Abdul Latif Romly and Leilia Adzhametova among those breaking ground at the Paralympic Games in Brazil
Several world records were set during the Sunday morning session at the Paralympics in Rio, including one for Petrucio Ferreira dos Santos of the host nation.
The Brazilian enthused the home crowd with victory in a world record of 10.57 in the 100m T45-7, the classification for athletes with upper-limb impairment.
He had clocked 10.67 in his heat, which broke the 24-year-old T47 world record held by Ajibola Adeoye.
Another host nation medal went to Yohannson Nascimento, who took bronze with 10.79, which broke his T45 world record from London. He shared that time with Poland’s silver medallist Michal Derus (T47).
Abdul Latif Romly of Malaysia improved his world record three times to take gold in the long jump T20, the classification for intellectual disability.
In the second round, Romly went out to 7.47m, adding 12cm to the global mark which won him the world title last year. He jumped 7.54m in the next and 7.60m in the fifth round, the latter into a headwind of 1.2m/sec. His final jump of 7.49m completed a great series as the next best athlete, Croatia’s Zoran Talic, was back on 7.12m.
In the T13 class for visually impaired athletes, Leilia Adzhametova of Ukraine took seven hundredths off the 100m world record she set in qualifying, her 11.79 putting her comfortably in front of the runner-up, South Africa’s Ilse Hayes (11.91).
Yao Juan headed a China one-two in the women’s discus F44 with a world record 44.53m. Yang Yue was second with 43.47m as Cuba’s Noraivis de la Heras Chibas took bronze with 32.47m.
South Africa’s Charl du Toit just missed his world record in the 100m T37 with 11.45, overtaking the fast-starting Mostafa Mohamed of Egypt, who gained silver in 11.54 – a time he shared with bronze-winner Fanie der Merwe of South Africa. Du Toit was ninth in this cerebral palsy classification event in London and third at the IPC Worlds last year.
Britain’s Rhys Jones was sixth with 11.94 and said: “To come sixth in the world in a class field such as that is amazing. There were Paralympic and world records in the heats, and that was so quick again. I thought London (2012) was quick but four years on the class has evolved.”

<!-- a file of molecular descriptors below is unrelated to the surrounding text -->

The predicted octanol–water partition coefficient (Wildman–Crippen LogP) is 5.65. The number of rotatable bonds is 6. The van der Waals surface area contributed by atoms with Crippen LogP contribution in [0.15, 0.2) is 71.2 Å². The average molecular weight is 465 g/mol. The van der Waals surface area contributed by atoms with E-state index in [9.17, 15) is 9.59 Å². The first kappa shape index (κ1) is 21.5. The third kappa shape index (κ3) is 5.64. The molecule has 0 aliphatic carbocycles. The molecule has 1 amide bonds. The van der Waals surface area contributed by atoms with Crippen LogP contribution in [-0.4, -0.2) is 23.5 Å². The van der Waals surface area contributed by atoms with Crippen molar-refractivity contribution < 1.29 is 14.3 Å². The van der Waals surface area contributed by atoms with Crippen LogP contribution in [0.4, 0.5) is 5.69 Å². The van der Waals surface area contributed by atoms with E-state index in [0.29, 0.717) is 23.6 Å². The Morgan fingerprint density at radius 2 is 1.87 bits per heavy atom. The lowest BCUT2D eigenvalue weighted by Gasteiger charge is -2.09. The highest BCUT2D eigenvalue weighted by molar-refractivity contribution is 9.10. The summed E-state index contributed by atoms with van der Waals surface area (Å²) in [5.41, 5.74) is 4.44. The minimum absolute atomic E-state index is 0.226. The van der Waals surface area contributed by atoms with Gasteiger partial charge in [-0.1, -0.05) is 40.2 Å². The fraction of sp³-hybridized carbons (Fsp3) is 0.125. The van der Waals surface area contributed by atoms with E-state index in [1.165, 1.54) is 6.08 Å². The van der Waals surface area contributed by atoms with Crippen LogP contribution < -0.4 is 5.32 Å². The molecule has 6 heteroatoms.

Ireland’s Michael McKillop secured his fourth Paralympic gold, clocking 4:12.11 in the 1500m T37. The man who won the 800m in 2008 and both the 800m and 1500m in 2012, went to the front with 700m remaining and only Canada’s Liam Stanley went with him. However, McKillop pulled away over the final lap for an easy victory as Stanley clocked 4:16.72.
Morocca’s Azeddine Nouiri defended his title in the shot F34 as he went out to 11.28m. Qatar’s Abdulrahman Abdulrahman took silver with 11.15m. Colombia’s Mauricio Valencio won the bronze.
The javelin F41 for athletes with a short stature disability led to an Iraq one-two, headed by Kovan Abdulraheem with 42.85m. While the F41 competitors were down on the world record, a global mark fell to Iraqi F40 Ahmed Naas (35.29m), who was ninth overall. In sixth was Britain’s Kyron Duke, who followed up his fifth in the shot with a British record 39.30m.
Duke said: “I can’t ask for anything better. It is not a medal but it is as good as. I have done my best and come out at the top of my game.”
In a tactical 5000m T54, Prawat Wahoram of Thailand took his sixth Paralympic gold as he stopped the clock on 1:01.71. Switzerland’s Marcel Hug gained silver and Australia’s Kurt Fearnley bronze. Wahoram’s first Paralympic medals came in the 5000m and 10,000m in Sydney 2000 and he followed that with two team golds in 2004 and the 5000m in 2008.
Pongsakorn Paeyo gained Thailand’s second wheelchair gold of the day, clocking 47.91 in the 400m T53 to beat 100m winner Brent Lakatos (48.53). Britain’s Moatez Jomni was eighth and last with 51.53.
American Tatyana McFadden remains on course for seven medals at these Paralympics, the wheelchair athlete leading the qualifiers for the 400m T54 final with 53.17.
Ukraine’s Ihor Tsvietov, who won the 100m T35 on Friday, began his 200m bid by heading the qualified athletes for the final with a Paralympic record 25.64. Also qualifying for the final was Britain’s Jordan Howe, who gained some compensation for his false-start DQ in the 100m, as he was third in his heat with 27.61.
“It is a tremendous way to bounce back,” he said. I couldn’t have asked for better – I was with the guys all the way through. After the 100m, I was devastated because that was my main event but now I put all my focus on the 200m and I am ready to go.”
Sunday night’s action begins at 9.30pm British time.
Full results can be found here.